We use cookies to ensure that we give you the best experience on our website. You can change your cookie settings at any time. Otherwise, we'll assume you're OK to continue.

Department of History

Current Research Students

Miss Kelly Marie Clarke

Personal web page

The (re-)making of the North Sea world: politics, trade and long-distance interactions between Anglo-Saxon England and Merovingian Gaul in the 'long' seventh century in the Department of History

Contact Miss Kelly Marie Clarke

I am a PhD student under the joint supervision of Dr Foxhall-Forbes and Dr Semple in the departments of History and Archaeology, funded by the Northern Bridge Doctoral Training Partnership (NBDTP).

I am interested in examining the interactions/connections that existed during the Early Medieval period, and how interactions were sustained. Both my BA and MA dissertations, also completed at Durham, focused on communication within and between the Anglo-Saxon kingdoms and used an interdisciplinary approach combining methodologies from both history and archaeology and different kinds of evidence e.g. topographical, written, linguistic and numismatic evidence and databases.

My PhD project widens my geographical focus and investigates interactions between the Anglo-Saxon kingdoms and Gaul in the seventh century through three interlinked perspectives: political connections; trading networks and ecclesiastical ties. Most recent scholarship examines these regions separately, but my interdisciplinary and transnational approach will produce a richer interpretation of regional relationships in the early Middle Ages through a comparative analysis of textual sources, material culture and manuscript evidence from both regions. My project will re-evaluate our understanding of the importance of intercultural relationships to the formation and development of seventh-century kingdoms and culture, and investigate their wider significance in shaping and (re-)making the North-Sea World.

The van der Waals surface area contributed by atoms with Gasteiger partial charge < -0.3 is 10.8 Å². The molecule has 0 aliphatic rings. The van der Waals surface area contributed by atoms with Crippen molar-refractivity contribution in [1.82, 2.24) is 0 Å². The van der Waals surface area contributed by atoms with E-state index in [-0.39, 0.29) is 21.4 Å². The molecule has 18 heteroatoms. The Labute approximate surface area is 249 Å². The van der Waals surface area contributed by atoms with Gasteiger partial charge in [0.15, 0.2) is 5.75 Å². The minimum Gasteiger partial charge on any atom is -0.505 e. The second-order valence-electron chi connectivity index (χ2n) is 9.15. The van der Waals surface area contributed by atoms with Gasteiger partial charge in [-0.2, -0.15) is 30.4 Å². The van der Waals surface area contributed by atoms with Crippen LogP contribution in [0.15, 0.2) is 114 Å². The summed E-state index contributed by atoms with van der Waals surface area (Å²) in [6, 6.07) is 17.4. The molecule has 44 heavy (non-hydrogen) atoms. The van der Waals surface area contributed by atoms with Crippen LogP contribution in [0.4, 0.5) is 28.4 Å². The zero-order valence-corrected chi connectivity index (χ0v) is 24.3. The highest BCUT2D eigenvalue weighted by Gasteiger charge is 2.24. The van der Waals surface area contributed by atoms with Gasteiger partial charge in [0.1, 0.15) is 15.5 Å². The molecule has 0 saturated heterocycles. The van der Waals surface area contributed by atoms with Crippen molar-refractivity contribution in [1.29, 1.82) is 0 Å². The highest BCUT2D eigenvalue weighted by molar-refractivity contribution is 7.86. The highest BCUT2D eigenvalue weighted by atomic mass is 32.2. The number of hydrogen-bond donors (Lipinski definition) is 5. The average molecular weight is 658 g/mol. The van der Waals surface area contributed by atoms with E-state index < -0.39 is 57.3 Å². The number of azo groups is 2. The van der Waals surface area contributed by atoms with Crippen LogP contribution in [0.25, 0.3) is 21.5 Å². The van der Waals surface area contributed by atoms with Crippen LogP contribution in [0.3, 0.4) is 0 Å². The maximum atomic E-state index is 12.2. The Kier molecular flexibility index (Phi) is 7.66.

Conference/Society organisation

2017-18: DMA (Durham Medieval Archaeologists), joint-chair 

2017: Co-conference Chair. I was the joint Conference Chair for MEMSA (Durham's Medieval and Early-Modern Student Association) in 2016-17 and organised the eleventh annual conference. The conference "Imitation and Innovation: Uses of the Past in the Medieval and Early Modern Worlds" took place in July 2017. 

Currently, I am co-editing the proceedings of the conference which will be published next summer.

Teaching Areas:

2017-18: Tutor for the level one History module, 'The Birth of Western Society, 300-1050' (HIST1011)

Is supervised by

Research Interests

  • Anglo-Saxon Archaeology
  • Anglo-Saxon History
  • Communication, connections and interactions in the Early Middle Ages
  • Early Medieval economics
  • Numismatic evidence